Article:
Putting her finger on what I think was the most significant thing about this story, she writes that it gives us a glimpse of “how highly centralized power can be exercised.”

Similarly, Zeynep Tufekci, writes,

these large corporations (and governments and political campaigns) now have new tools and stealth methods to quietly model our personality, our vulnerabilities, identify our networks, and effectively nudge and shape our ideas, desires and dreams. These tools are new, this power is new and evolving…. I identify this model of control as a Gramscian model of social control: one in which we are effectively micro-nudged into “desired behavior”…. Seduction, rather than fear and coercion are the currency, and as such, they are a lot more effective.

The new wave of consciousness over our potential to be manipulated and controlled may also include the network neutrality issue, which is in great part about such fears.

There are two lessons we could learn from looking back at the earlier history of such fears. One could be that we’ll get over this as we did fears around advertising manipulation, and today’s new concerns will come to seem quaint as do some of the old ones. But a better lesson, I would argue, is that the fears that were identified last century were for the most part entirely legitimate and well-founded, that “techniques of influence” have been abused in many ways—not least by playing a key role in some of the greatest catastrophes of the 20th century—and now we have a new reason to worry and to insist upon checks and balances as our government uses technology in new ways, and as we allow manipulable technologies like Facebook to become ever-more-central to the way we communicate, gather information, and relate to others.

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gently-nudged is an understatement, although it clearly portrays the fear of being true. It is understandable that such language was appropriate in 1928 when the covert surveillance and the technology that it comes with , probably did not cause cancers or heart attacks, physical hurt or cause marital breakups with an interest to force the children into being part of the surveillance teams .

The question is what is being done to stop this wide spread surveillance that appears to be known to senators and the rest of the leaders who got to be who they are by ignoring what is known about surveillance ? It appears that there is wide spread 'Fear' in acknowledging and questioning the surveillance. Timid people have been getting around it by pretending as if loss of freedom does not bother them or pretending that they have supernatural powers to ignore it. The weaker ones perish in suicides or are being labeled as mentally ill while the rest face induced illness.
One needs to work towards what one can do to protect themselves and their children to be not forced to accept this loss of freedom as norm ? Will I suffer a induced headache or limp tomorrow morning or will my family be continued to be harassed covertly for my 'mistake' of speaking my mind can be silently answered by all those people who are being surveilled.
Acknowledging an issue such as surveillance and showing your opposition to it is the first step towards stopping it.

I have been ull...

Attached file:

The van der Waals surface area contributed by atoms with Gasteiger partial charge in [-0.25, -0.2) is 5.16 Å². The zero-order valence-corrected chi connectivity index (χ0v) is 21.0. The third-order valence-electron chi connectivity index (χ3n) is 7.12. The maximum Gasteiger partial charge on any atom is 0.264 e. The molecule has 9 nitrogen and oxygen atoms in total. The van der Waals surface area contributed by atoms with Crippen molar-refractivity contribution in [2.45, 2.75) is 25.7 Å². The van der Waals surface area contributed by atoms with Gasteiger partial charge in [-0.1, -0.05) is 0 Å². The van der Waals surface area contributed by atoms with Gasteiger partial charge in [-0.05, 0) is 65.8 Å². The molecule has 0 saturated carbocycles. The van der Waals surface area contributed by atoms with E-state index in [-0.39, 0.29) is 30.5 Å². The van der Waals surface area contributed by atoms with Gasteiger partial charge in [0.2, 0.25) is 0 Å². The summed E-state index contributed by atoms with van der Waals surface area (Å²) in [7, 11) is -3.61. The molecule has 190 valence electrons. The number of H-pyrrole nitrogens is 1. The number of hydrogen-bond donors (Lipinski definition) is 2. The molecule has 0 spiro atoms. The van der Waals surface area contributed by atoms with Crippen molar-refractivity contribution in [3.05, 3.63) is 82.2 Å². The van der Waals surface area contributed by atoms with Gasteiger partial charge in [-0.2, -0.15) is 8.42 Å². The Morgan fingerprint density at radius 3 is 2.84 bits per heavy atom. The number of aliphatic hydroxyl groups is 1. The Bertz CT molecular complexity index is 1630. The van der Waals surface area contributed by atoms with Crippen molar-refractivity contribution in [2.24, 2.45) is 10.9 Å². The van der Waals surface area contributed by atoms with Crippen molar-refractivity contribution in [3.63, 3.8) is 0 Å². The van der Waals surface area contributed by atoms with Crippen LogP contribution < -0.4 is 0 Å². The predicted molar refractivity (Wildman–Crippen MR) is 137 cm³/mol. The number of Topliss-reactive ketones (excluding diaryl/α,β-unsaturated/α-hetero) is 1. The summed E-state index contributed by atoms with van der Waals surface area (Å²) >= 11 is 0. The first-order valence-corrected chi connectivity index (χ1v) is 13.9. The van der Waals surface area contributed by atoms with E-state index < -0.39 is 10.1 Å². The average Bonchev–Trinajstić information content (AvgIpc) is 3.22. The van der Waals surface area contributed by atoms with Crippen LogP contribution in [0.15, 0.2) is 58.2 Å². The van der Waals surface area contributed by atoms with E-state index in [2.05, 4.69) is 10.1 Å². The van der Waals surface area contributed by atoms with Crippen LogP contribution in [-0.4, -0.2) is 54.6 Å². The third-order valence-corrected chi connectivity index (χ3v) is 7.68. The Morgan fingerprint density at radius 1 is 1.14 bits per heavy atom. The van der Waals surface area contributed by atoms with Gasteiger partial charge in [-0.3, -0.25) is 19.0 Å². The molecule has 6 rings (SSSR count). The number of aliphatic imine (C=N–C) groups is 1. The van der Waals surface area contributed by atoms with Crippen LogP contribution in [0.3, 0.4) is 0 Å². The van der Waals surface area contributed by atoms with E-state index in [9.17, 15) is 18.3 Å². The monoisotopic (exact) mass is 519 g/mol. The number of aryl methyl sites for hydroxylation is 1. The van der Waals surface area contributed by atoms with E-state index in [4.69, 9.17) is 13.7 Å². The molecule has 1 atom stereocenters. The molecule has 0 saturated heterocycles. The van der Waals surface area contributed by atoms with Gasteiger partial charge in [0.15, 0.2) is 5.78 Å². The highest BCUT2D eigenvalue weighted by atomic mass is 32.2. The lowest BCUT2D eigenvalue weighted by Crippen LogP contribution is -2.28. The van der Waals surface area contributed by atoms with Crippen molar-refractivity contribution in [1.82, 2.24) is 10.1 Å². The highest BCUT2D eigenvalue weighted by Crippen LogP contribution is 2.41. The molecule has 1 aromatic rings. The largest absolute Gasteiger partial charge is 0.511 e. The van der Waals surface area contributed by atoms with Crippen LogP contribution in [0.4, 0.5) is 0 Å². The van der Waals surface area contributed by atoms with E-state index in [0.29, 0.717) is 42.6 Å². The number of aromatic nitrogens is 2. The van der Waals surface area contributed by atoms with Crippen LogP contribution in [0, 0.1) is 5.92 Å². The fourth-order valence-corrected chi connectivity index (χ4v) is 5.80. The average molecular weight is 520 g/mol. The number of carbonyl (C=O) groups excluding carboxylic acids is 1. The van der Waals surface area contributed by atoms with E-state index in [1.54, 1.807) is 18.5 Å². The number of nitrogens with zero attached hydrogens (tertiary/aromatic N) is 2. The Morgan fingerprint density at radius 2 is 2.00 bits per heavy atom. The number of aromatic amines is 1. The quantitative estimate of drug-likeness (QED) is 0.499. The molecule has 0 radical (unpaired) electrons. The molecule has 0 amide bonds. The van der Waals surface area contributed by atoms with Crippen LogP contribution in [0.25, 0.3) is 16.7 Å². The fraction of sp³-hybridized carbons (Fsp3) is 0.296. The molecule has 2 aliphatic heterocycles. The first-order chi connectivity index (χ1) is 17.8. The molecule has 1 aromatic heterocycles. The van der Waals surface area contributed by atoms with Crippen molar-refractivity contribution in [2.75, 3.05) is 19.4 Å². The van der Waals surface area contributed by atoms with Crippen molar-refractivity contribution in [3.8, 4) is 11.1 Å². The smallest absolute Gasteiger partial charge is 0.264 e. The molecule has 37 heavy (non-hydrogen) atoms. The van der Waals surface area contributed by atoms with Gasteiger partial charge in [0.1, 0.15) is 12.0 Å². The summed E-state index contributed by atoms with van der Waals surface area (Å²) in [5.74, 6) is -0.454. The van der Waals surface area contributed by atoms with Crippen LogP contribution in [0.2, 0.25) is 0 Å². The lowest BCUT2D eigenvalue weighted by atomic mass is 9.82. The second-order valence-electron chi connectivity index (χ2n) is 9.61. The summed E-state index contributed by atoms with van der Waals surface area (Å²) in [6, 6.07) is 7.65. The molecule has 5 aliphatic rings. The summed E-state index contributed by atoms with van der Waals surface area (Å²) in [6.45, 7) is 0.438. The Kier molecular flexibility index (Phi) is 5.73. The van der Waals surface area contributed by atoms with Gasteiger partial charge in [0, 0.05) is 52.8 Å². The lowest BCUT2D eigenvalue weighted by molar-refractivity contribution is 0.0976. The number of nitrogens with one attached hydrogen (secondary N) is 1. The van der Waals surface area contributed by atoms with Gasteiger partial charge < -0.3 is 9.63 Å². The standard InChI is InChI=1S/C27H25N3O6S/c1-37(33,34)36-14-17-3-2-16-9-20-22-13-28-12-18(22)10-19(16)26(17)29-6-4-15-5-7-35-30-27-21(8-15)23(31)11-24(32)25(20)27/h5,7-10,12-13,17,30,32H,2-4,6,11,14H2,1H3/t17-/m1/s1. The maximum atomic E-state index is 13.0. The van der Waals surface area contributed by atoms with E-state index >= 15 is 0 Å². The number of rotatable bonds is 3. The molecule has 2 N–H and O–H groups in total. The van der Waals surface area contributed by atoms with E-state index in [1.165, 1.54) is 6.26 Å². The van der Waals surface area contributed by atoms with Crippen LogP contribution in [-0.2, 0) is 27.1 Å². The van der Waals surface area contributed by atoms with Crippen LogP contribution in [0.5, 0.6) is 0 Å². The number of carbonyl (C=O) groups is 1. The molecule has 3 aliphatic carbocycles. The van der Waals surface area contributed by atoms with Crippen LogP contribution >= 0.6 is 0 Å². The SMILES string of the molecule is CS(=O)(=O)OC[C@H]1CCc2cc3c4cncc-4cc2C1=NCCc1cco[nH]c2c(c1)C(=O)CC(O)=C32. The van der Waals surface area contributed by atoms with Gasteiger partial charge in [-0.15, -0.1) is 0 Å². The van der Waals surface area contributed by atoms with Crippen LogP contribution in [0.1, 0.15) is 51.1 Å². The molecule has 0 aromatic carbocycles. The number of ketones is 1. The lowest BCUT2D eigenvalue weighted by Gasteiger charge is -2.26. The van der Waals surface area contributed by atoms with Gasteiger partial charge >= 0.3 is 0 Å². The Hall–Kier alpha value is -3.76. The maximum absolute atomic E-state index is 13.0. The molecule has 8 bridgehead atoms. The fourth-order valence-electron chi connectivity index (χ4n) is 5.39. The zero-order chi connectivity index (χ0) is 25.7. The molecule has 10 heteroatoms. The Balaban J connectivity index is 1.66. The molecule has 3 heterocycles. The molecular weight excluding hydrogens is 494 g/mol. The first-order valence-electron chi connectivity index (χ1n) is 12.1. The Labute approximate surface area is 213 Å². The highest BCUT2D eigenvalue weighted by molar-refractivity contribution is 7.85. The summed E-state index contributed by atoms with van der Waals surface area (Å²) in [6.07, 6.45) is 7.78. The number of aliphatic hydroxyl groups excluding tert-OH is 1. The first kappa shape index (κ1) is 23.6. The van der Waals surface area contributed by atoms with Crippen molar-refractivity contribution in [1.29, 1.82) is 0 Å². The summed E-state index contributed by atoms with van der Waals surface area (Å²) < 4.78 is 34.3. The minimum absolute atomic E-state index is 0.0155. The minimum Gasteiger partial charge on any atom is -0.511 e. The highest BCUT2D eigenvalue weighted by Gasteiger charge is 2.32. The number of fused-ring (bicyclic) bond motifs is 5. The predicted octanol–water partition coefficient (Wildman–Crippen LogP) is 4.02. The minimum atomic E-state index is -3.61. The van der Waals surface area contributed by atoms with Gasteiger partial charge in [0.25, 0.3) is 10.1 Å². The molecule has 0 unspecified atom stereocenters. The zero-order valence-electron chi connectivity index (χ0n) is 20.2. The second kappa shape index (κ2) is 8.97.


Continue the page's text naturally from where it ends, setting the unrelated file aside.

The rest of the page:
I was illegally implanted because i had an issue with local gov't and had law suits i should of went fowarsd with. These implants microbots/nanobots are puiut in the vagina with sexz, i was video taped with hidden camers and mics in my house. then it was put on the internert...people got interest ed and then the camera in the n-( they stole my glasses so having a hard time typing sorry ) anyway-- they performed what is called psych ops.. taking my clothes one of every shoe, moving my importamt thing around, breaking my glasses, then onto more , hacking my computer into financial innstitutions and leaving me to take the blame....i felt my life was in danger, they stole all my just withdrawn money, then my car, then called police on false charges , my son was taken I was heart breoken, So I had to find what happened went to all officials/state senators/ mayors/ state capital/ I was told it was a NSA/DEFENSE/SURVELLANCE issue and i was under sao much surveillance i had to be tortured/ sleep deprived and made to run for my life... thete is soo much more but I hate computers and I must relieve myself of this ...please see my facebook page that i have just been hacked out of at VIKKIBRIGGS@FACEBOOK.COM and pls relay to MARK ZUCKERBURG THAT WE WOMAN KNOW HE IS ALLOWING THIS TO OCCURE WITH THESE GANGSTALKER TERRORIST MEN THAT ARE MORE AND MORE ATTACKING WOMEN IN THIS WAY-- IT REALLY IS MORE PRIVELENT THAN ONE MIGHT THINK...they are making money off it on gaminng sites etc. lets begin a coalition pls to the . well..many men did not friggen care these men worked with computer science/ electical engineers at UC BERKELY, CARNEGIE MELLON, SWEDEN INSTITUTES STOCKHOLM , JAKARTA , MARK BRINACONDI, MARK JENSEN, , A WOMAN NAMED LIZZY MILLARD, , ALL SHERIFFS DEPTS IN THREE COUNTIES LOOKED THE OTHER WAY--- I WAS A A LAB RAT... THIS DEPRESSES me...i must quit jail house snitches were imployed woman named ruby taylor, molla, brittany, teresa, a gang snitch coded named martin baaca all guards went along .....i hate this must go...thanks for your support...this started in NEVADA COUNTY, AND SACRAMENTO COUNTY COMPLIED----ALL BECAUSE MY GRAMPA DIED OF MESO,. I HAD A BABY WITH NO DOCTOR PRESENT...AL I WAS BEAT UP BY NEV CTY SHERIFF BECAUSE OF IT GOT UPSET MOVED TRHEN WAS SET UP!!! AND NOW RUINED AND HOMELESS AND CHILDLESS!!!